TrueCrypt Warns Not Secure, Development Suddenly Shutdown

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Is the largest open source hard drive encryption tool dead?

On May 28th, TrueCrypt, the popular encryption tool downloaded over 28 million times appeared to have closed its doors. The official TrueCrypt.org website appears to redirect to a SourceForge hosted page where users are greeted with a big red warning sign. The text warns that the open source encryption tool is no longer secure and notes that development for the project has been terminated.

WARNING: Using TrueCrypt is not secure as it may contain unfixed security issues

The development of TrueCrypt was ended in 5/2014 after Microsoft terminated support of Windows XP. Windows 8/7/Vista and later offer integrated support for encrypted disks and virtual disk images. Such integrated support is also available on other platforms (click here for more information). You should migrate any data encrypted by TrueCrypt to encrypted disks or virtual disk images supported on your platform.

The page also demonstrates how to migrate from TrueCrypt to BitLocker, Microsoft’s disk encryption software.

It is unclear whether the site has been hacked, defaced, or if the developers found a critical vulnerability or backdoor that could jeopardize the security of the software and its millions of users.

An audit of TrueCrypt was crowdfunded late last year to determine if the software was secure or if it was a honeypot, this came in light of Edward Snowden leaking documents about the depths of NSA spying. The results of the first TrueCrypt audit phase were released on April 14th by iSEC partners on behalf of the Open Crypto Audit Project, and no backdoors were found. The first audit of TrueCrypt was a success, and minimal issues were discovered. The first audit phase covered the TrueCrypt bootloader and Windows kernel driver.

A second audit phase is in the midst and has not yet begun, but will focus on whether encryption cipher suites, random number generators and critical key algorithms have been properly implemented.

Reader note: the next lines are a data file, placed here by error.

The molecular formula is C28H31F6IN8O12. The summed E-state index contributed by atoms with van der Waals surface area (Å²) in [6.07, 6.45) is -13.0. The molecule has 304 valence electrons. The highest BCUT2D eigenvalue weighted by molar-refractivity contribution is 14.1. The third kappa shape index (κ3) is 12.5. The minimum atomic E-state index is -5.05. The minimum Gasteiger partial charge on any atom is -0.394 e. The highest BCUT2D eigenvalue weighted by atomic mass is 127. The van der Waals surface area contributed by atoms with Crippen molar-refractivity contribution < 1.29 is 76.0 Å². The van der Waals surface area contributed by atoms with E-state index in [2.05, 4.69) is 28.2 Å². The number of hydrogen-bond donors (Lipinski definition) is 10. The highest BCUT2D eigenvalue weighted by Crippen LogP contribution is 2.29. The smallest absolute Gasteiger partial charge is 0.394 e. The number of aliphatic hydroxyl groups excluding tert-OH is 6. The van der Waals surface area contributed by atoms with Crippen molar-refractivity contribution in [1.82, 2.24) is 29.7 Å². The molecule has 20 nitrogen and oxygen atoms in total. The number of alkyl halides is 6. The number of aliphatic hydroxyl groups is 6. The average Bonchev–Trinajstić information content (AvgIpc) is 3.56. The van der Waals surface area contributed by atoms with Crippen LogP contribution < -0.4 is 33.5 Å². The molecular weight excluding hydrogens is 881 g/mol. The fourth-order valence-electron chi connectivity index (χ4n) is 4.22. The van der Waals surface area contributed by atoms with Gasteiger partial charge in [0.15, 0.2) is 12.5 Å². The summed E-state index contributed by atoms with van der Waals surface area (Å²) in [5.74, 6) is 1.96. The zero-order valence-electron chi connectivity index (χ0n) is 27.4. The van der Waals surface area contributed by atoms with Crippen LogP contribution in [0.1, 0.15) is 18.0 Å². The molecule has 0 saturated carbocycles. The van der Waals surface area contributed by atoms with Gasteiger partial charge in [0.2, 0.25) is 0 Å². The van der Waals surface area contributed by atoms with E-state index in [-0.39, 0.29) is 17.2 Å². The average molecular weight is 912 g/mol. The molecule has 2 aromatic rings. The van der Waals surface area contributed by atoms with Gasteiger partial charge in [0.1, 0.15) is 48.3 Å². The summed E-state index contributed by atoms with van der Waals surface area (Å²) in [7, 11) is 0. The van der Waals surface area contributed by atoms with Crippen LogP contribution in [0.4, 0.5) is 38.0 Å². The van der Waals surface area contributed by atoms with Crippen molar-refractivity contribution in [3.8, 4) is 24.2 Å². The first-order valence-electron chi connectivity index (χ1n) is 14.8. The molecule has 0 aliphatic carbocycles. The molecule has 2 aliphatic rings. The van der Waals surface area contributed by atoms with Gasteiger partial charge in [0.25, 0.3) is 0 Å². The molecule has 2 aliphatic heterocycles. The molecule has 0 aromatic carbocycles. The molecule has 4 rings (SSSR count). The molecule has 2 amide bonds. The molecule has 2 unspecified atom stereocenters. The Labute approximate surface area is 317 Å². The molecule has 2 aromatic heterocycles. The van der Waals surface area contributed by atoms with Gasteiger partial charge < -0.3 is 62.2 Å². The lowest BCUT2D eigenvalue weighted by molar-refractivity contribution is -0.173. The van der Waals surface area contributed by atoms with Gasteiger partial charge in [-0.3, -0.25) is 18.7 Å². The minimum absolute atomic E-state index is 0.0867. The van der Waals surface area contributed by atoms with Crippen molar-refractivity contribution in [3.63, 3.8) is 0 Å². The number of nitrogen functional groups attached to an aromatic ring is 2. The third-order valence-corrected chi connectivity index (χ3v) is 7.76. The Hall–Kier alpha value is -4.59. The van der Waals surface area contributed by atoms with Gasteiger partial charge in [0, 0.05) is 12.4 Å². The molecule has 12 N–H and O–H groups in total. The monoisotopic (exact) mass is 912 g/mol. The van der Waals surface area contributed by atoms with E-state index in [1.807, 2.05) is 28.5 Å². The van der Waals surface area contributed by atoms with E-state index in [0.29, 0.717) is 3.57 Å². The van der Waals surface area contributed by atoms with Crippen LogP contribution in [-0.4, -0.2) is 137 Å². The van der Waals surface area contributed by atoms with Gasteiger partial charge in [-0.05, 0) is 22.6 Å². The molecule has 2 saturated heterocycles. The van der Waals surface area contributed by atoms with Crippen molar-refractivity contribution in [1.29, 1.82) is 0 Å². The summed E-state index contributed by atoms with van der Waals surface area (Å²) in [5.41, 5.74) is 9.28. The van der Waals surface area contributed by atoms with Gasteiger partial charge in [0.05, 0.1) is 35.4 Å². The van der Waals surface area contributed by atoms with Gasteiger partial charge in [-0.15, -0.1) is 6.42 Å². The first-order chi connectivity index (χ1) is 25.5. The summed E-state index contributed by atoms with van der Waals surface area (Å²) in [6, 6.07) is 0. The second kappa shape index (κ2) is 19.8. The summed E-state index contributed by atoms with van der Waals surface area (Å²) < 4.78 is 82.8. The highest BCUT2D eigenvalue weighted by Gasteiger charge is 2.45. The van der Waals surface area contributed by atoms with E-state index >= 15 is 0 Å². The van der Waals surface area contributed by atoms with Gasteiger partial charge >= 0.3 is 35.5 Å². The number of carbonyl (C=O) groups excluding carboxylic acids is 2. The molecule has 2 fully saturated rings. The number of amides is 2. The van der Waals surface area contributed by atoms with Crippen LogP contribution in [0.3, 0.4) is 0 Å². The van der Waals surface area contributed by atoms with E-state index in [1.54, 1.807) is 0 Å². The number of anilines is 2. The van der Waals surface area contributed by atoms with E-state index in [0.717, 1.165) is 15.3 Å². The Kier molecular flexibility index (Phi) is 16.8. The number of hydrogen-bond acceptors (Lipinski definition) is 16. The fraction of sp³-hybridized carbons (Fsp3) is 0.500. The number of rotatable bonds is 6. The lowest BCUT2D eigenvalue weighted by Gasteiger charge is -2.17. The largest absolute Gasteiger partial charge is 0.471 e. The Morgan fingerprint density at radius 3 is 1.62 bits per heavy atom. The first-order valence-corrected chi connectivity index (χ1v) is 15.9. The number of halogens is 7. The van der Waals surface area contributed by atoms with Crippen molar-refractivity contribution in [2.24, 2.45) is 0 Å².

Many experts are doubting the theory that the website has been hacked. A privacy and security researcher working on the TrueCrypt audit, Runa A. Sandvik, told Threatpost that the “current version listed on the SourceForge page, version 7.2, was signed yesterday with the same key used by the TrueCrypt Foundation for as long as two years.” Kaspersky lab researcher Costin Raiu, too confirmed this.

“With a defacement, you would usually just expect to see the website change. In this change, the software seems to have changed as well,” Sandvik told Threatpost. “The software has been modified to display a warning when you start it, as well as display a warning as part of the standard UI.”

Sandvik also noted she performed a small analysis on the newest TrueCrypt installer 7.2a, and saw no network traffic emerging from it.

“If the installer had a keylogger, you would expect the installer to at some point connect to another host and transfer information. Since there is no network traffic, there is no part of the installer that attempts to call home,” Sandvik stated. “Note that I just did a very quick analysis, a deeper dive might uncover sketchy bits and pieces.”

As noted above, the TrueCrypt version 7.2 was certified with the official TrueCrypt private signing key, suggesting the TrueCrypt shutdown wasn’t a hoax. Speculation has been going wild among Twitter and Reddit about the sudden shutdown. Whether or not it is a hoax, freedomhacker will continue to cover the story as it unfolds.

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Brandon Stosh is the founder and CEO of www.freedomhacker.net. Stosh is a cyber security researcher and professional consultant who strives to provide reliable news on cyber-security based topics.

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